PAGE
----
As far as over-copying: profile first, and profile after using a list. Never assume that one solution is faster than another without testing it.
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How about something more specific-- a particle system where particles are created and destroyed on a regular basis. I think performance would trump any other concerns, right?

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So? There are many systems where performance is more important than other factors. The existence of such systems in no way changes the answers provided in this thread.
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Linked lists have applications, for instance in kernels, where it may be physically impossible to get all the list items in a nice preallocated array in memory (for instance, in interrupt handlers, where the relevant pieces of data may be strewn across arbitrarily many address spaces throughout various processes and threads). In that case a linked list or other indirect data structure may be the only option available. But if you have the ability to modify your data layout so that it is laid out contiguously and coherently in memory, you will see really big gains using an array data structure because of cache coherency, the memory access pattern is predictable and that is what CPU's are good at, rather than fetching random bits of memory scattered all over the place. In most cases you can do that, so that is why linked lists are not too popular, they have a rather large constant factor that typically makes them worse than simple arrays despite any theoretical advantages they may have, and that constant factor is growing over time as memory becomes slower and slower compared to CPU speed.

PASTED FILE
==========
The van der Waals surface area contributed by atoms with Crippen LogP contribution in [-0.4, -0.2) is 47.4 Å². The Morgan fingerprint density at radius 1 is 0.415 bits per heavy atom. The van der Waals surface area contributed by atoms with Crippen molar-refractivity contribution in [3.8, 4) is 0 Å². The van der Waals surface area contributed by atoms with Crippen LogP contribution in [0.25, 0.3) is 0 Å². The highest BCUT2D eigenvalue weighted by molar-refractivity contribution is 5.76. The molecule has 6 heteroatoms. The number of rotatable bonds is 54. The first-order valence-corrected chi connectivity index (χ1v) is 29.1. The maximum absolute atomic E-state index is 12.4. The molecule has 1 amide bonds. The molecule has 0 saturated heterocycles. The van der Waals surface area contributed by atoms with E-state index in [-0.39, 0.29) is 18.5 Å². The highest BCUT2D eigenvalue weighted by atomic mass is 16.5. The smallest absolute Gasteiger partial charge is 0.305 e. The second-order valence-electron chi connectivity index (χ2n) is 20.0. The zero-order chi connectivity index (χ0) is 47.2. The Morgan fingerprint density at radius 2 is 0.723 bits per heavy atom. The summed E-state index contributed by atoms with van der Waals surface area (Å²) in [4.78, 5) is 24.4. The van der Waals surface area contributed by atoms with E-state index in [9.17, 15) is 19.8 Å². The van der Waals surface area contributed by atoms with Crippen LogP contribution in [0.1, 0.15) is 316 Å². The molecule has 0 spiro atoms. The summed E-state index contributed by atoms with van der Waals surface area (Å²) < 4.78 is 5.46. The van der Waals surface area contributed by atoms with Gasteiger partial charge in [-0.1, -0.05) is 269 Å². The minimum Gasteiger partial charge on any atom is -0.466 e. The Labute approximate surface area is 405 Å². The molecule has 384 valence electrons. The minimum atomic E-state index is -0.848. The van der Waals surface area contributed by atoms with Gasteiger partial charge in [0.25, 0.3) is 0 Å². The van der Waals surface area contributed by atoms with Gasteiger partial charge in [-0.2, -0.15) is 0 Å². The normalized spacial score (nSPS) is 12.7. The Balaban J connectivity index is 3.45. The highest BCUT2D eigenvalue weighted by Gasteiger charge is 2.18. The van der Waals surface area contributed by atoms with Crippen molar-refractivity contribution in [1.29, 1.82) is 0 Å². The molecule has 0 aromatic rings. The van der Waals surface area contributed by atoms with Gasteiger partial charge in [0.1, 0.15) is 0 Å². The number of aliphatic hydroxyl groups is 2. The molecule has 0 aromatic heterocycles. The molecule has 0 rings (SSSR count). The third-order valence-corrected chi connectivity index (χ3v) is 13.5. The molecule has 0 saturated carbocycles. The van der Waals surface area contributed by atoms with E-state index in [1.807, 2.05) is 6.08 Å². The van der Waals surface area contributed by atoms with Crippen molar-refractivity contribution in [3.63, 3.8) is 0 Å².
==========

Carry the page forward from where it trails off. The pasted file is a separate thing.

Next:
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Thank you for your responses. I'm not so advanced that I understand all the terms given, but I have very specific reasons for using a list/vector. I am wanting to store the data in as fast a system as possible for objects like particle systems.

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Simplest rule really is to prefer an array based collection like vector unless you gain some practical purpose from a list, although that really goes down to the old standby of "guessing isn't profiling" and you shouldn't really be worried about speed overtly in cases that seem sensible unless it shows to be a bottleneck.

Kinda goes down to the entire point of performance tuning code, there are a billion optimizations you can make to code but making a few small changes may yield more performance gains than a thousand small ones, which is why profiling is important.